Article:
Two schools in South Auckland are now part of a global programme started by IBM to prepare students for technology-related careers.
These are the Aorere College and Manurewa High School, which will begin the P-TECH programme in February 2020 for approximately 30 to 40 Year 11 students.
P-TECH, short for Pathways in Technology Early College High School, was established in 2011, and offers a pathway from high school to college completion and career readiness.
The programme is free, has no admission requirements and serves students from historically under-served backgrounds.
The openness of the programme is designed to encourage Maori, Pacific Island and female students to participateKatrina Troughton, IBM
IBM worked with educators to develop P-TECH, in response to the growing recognition that for many emerging technology-related roles, or ‘new collar’ positions as coined by IBM CEO Ginni Rometty, flexible and relevant credentials and skills are more paramount than a university degree.
IBM CEO Ginni Rometty
The first P-TECH school was in Brooklyn, New York, and the programme has been replicated in more than 110 schools worldwide.
IBM says it expects P-TECH to be in more than 200 schools by the end of 2019.
More than 550 businesses in technology, healthcare, and advanced manufacturing currently participate in the initiative as industry partners.
In New Zealand, Manukau Institute of Technology and The Warehouse Group have joined P-TECH as tertiary partner and industry partner respectively.
In the P-TECH model, schools, tertiary education organisations and companies work together, so students can earn relevant tertiary qualifications that connect to competitive entry-level careers, as well as develop their academic, technical and professional skills.
Katrina Troughton, GM sales, IBM Asia Pacific, notes that P-TECH “is not a programme where you go at the end of the year, [and ask] what are the results?”
“You will see the results as the kids move to high school, graduate and continue their education, or choose to move full-time into the industry.”
This partnership will create new learning pathways directly to new collar jobs Mike Smith, IBM
“We are already seeing the first graduates from the programme do that,” says Troughton, who joined IBM NZ managing director Mike Smith and The Warehouse Group chief digital officer Michelle Anderson, at the programme’s launch at Aorere College.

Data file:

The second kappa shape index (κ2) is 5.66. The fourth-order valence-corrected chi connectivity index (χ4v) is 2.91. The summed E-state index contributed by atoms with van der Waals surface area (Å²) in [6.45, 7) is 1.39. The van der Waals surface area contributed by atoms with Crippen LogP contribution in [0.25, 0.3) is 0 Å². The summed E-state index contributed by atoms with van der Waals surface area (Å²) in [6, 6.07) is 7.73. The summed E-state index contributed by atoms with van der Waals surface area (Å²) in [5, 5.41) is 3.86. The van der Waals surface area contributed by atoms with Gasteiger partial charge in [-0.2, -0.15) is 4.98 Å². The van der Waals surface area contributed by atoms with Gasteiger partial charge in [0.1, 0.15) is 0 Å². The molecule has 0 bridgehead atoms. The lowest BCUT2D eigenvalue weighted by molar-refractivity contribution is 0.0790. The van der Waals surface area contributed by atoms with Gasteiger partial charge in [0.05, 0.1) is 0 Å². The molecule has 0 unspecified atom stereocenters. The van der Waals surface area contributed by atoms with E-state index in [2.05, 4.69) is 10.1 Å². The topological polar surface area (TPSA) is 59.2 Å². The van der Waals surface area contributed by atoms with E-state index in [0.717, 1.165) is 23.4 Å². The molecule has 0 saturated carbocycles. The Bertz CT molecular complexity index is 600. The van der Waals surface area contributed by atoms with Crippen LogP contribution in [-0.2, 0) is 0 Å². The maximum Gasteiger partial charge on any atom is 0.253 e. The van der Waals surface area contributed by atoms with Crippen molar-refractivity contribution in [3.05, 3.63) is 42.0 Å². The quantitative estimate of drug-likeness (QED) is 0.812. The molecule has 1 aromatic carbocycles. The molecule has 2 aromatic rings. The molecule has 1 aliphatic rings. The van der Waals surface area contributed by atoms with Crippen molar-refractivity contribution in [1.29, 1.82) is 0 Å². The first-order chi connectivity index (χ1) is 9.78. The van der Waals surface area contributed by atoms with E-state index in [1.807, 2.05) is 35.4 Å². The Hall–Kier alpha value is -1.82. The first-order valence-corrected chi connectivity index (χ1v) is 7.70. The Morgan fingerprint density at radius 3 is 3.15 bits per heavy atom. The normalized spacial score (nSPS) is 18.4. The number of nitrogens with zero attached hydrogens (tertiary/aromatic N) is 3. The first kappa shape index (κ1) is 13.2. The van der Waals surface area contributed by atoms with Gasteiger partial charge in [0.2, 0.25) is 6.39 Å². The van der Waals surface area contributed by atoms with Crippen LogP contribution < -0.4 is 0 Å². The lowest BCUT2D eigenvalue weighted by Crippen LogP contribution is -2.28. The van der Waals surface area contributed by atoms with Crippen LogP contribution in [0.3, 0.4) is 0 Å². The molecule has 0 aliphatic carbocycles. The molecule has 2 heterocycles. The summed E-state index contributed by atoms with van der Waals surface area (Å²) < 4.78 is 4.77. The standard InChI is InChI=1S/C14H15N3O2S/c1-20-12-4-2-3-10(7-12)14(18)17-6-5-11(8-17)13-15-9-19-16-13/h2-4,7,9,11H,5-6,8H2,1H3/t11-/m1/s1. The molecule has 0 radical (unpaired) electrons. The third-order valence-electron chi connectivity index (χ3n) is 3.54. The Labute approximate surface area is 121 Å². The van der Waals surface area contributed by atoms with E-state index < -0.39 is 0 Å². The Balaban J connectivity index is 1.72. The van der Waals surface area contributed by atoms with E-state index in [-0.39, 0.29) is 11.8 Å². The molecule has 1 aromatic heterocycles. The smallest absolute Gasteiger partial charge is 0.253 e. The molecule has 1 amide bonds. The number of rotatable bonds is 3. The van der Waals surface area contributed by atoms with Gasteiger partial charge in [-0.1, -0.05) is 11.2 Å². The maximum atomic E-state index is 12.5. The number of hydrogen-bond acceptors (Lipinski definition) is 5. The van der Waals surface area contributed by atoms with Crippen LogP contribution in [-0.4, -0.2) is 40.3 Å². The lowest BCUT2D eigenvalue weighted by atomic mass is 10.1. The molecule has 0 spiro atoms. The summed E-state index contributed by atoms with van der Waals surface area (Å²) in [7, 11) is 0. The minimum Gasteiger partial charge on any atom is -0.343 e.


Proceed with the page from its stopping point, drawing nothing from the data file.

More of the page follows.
In New Zealand, P-TECH students will be supported to complete a five- year structured programme at high school and in tertiary education.
Students will complete each level of NCEA and progress towards a tertiary qualification while at school.
Upon completing the programme, students will have both their NCEA qualifications and a New Zealand diploma aligned to industry needs.
Participating students will be ‘first in line’ for entry-level jobs with industry partners including IBM and The Warehouse.
“The P-TECH model highlights how secondary and tertiary education and industry can partner together to support young people on a pathway,” says Ellen MacGregor-Reid, the Ministry of Education Early Learning and Student Achievement Deputy Secretary. “I look forward to seeing the progress of the initiative in New Zealand.”
The demand for new skills in areas like cyber, cloud and AI is why we must be pursuing many different creative ways to address the gap in both the short and long-termKatrina Troughton, IBM
Michelle Anderson, chief digital officer at The Warehouse, says the retail group has an established internship programme and is expanding this with P-TECH.
“This is a powerful partnership that combines high school, tertiary and industry working together to ensure work readiness and develop in-demand credentials and skills that employers need now and in the future,” says Anderson.
IBM notes that New Zealand and many other countries are experiencing a shortage of ICT and STEM skills as a result of industries being reshaped by data science, AI, cloud computing and cybersecurity.
A report by the Digital Skills Forum in December 2017 stated that New Zealand has a significant and growing digital skills shortage, primarily due to the increasing speed and scale of demand for technology-related skills.
“The demand for new skills in areas like cyber, cloud and AI is why we must be pursuing many different creative ways to address the gap in both the short and long-term,” says Troughton.
These include forging new ties with government and private organisations to create initiatives like P-Tech, new university programmes, technical and vocational programmes, apprenticeships, certifications, and back-to-work programmes.
This is a powerful partnership that combines high school, tertiary and industry working togetherMichelle Anderson, The Warehouse Group
P-TECH is very much in line with the needs of New Zealand employers, says Mike Smith, managing director, IBM New Zealand.
“This partnership will create new learning pathways directly to new collar jobs and help students better understand the connection between their coursework, field experiences and the workplace.”
Troughton says P-TECH also supports the need to focus on diversity and inclusion, and ensure organisations attract and retain people from the full talent pool available.
The openness of the programme is designed to encourage Maori, Pacific Island and female students to participate, she says.
Michelle Anderson of The Warehouse Group with Katrina Troughton and Mike Smith during the launch of P-TECH in New Zealand
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